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Istanbul Lifestyle

The Diverse Lifestyle of Istanbul

As one of the largest cities in the world, naturally Istanbul offers intense diversity for lifestyles, accommodating everyone, regardless of their nationality or personal preferences. Whether living on a budget or a hefty income, fulfilling their needs and wants is easy therefore highlighting the vast range of facilities and amenities for foreigners and local Turks. From shopping to eating out and nightlife pleasure, Istanbul provides it all.

Shop until you Drop

While the large Ottoman Grand Bazaar is often highlighted as the first place for tourists to visit, it is just a small fraction of the shopping choices on offer because as well as the busiest street in Turkey called Istiklal Avenue, Istanbul also prides itself on shopping malls.

Generally, open from 10 am to 10 pm, one of the favourites for locals is Akmerkez with more than 200 brand name stores covering a massive 180,000 square meters. Concierge services, a cinema and its own award-winning restaurant called Papermoon, are also available making the mall a cool place to socialise as well as shop. Another favourite is Kanyon located in the Levant neighbourhood or Istinye Park that is wheelchair friendly and offers free services such as baby prams.

Eating Out

It is a guarantee that most International cuisines are sold in Istanbul. With a historical timeline that has incorporated many cultures, the diversity of cuisine includes Sushi, Thai, Indian, and Italian to name a few.

Of course, Turkish food is popular and certain areas are famous for their dishes. Ortakoy is a master of the street food kumpir (jacket potato) while the Eminonu side of Galata Bridge, Kumpkapi, and Karakoy districts sell cheap fish sandwiches to go or seasonal seafood in sit down restaurants.

Naturally as a melting pot where various cuisines fused together, some restaurants gained esteemed reputations for their chefs, dishes, and décor. Kebabs are the focal point of the menu at the well-known Siirt Şeref Büryan Kebap Salonu while the regional cuisine of southeastern Hatay is in high demand at Antiocha.

Despite being a favourite haunt for budget travellers, Istanbul also has its fair share of high-end restaurants that occupy rooftop buildings with an all-encompassing stunning view over the Bosphorus.

The former La Moutte restaurant, now called Nicole changes their dynamic menu every six weeks but private VIP dining is always available, with sumptuous dishes cooked by chefs trained in Paris. The 360 restaurant, bar and club in the Beyoglu district also offers fine cuisine with choices such as lamb confit, lobster and bottles of the high reputation Dom Perignon.

A Vibrant Nightlife Scene

Istanbul is bustling night and day and the vast range of evening entertainments venues are proof of this. In the Beyoglu and Taksim districts, bars lining the main strip or side streets often host live musicians playing a variety of modern punk, rock and pop music, both western and Turkish. As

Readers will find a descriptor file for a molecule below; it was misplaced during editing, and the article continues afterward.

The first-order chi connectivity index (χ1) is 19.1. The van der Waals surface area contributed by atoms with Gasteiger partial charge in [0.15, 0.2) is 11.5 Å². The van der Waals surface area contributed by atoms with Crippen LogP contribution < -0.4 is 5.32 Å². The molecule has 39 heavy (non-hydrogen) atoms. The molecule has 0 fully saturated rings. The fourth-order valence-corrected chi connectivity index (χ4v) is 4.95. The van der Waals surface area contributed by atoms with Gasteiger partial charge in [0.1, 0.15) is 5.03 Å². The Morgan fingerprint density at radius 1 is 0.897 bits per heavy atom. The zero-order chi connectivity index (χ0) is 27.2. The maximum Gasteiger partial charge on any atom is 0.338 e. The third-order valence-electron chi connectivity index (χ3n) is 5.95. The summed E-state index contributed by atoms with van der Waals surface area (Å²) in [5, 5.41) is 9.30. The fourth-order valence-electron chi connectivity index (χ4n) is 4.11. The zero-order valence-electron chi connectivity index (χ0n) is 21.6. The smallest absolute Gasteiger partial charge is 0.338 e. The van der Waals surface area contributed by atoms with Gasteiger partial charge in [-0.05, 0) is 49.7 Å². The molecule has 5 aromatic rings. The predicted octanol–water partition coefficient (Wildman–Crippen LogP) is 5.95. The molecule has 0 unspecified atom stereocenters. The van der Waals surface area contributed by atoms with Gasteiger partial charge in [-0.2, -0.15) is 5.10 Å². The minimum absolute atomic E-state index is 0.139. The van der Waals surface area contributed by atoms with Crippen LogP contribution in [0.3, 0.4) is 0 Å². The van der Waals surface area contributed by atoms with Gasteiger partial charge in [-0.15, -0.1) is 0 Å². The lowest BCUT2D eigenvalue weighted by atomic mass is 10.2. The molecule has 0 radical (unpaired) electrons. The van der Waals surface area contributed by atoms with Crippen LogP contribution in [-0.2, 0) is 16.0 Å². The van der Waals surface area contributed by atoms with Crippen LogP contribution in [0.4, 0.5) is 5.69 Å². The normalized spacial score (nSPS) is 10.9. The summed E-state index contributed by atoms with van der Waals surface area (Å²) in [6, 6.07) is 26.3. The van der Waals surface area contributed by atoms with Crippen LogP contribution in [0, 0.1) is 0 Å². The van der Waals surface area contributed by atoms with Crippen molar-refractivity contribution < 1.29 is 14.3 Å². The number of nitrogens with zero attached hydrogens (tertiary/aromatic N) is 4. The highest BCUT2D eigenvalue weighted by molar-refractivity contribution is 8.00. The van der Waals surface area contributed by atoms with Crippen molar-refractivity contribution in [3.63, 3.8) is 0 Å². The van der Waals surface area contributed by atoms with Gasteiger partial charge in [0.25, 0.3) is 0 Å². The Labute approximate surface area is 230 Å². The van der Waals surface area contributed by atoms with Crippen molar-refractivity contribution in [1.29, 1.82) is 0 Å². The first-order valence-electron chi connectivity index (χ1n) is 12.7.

popular haunts for youngsters, older generations instead visit the traditional nargile cafes or Turkish venues featuring guitar players.

Known as “meyhanes,” they serve a variety of Turkish mezes and alcohol. Possibly the most well-known among foreigners is Cicek Pasaj lying off Istiklal Avenue. Otherwise, nightclubs are big business in Istanbul such as Anjelique in the Ortakoy district. The nightclub on the third floor of their venue hosts many famous DJs from around Turkey whereas prestigious Reina has hosted some of the world's most esteemed celebrities including Uma Thurman and Bon Jovi.

Neighbourhood and Cultural Love

Naturally as Turkey’s largest city, Istanbul has many neighbourhoods and districts of which some are more prestigious than others, or known for quirky attributes. The Sultanahmet district is the heart of the old city attracting tourists, so shops and restaurants reflect this with their excellent command of English, German, Russian, and other languages.

Although Istikal Avenue is awash with modern stores, the back streets and their districts of Galata, or Beyoglu host small antique shops, cultural centres, and museums such as the Modern Art and the Museum of Innocence belonging to Turkey’s most famous male author Orhan Pamuk. Kafa Ara belongs to Turkey’s most celebrated photographer Ara Guler who hosts many of his pictures showcasing Istanbul over the years on his walls.

Karakoy district attracts many artists while Yeldeğirmeni is famous for large street art murals adorning the exterior walls of old buildings. Lastly, Nisanti has risen to become an affluent neighbourhood with many street cafes and expensive shopping neighbourhoods. As home to Turks who have extensively travelled, along with Cihanger, it is also popular with foreign expats who have relocated to live in one of the best cities of the world.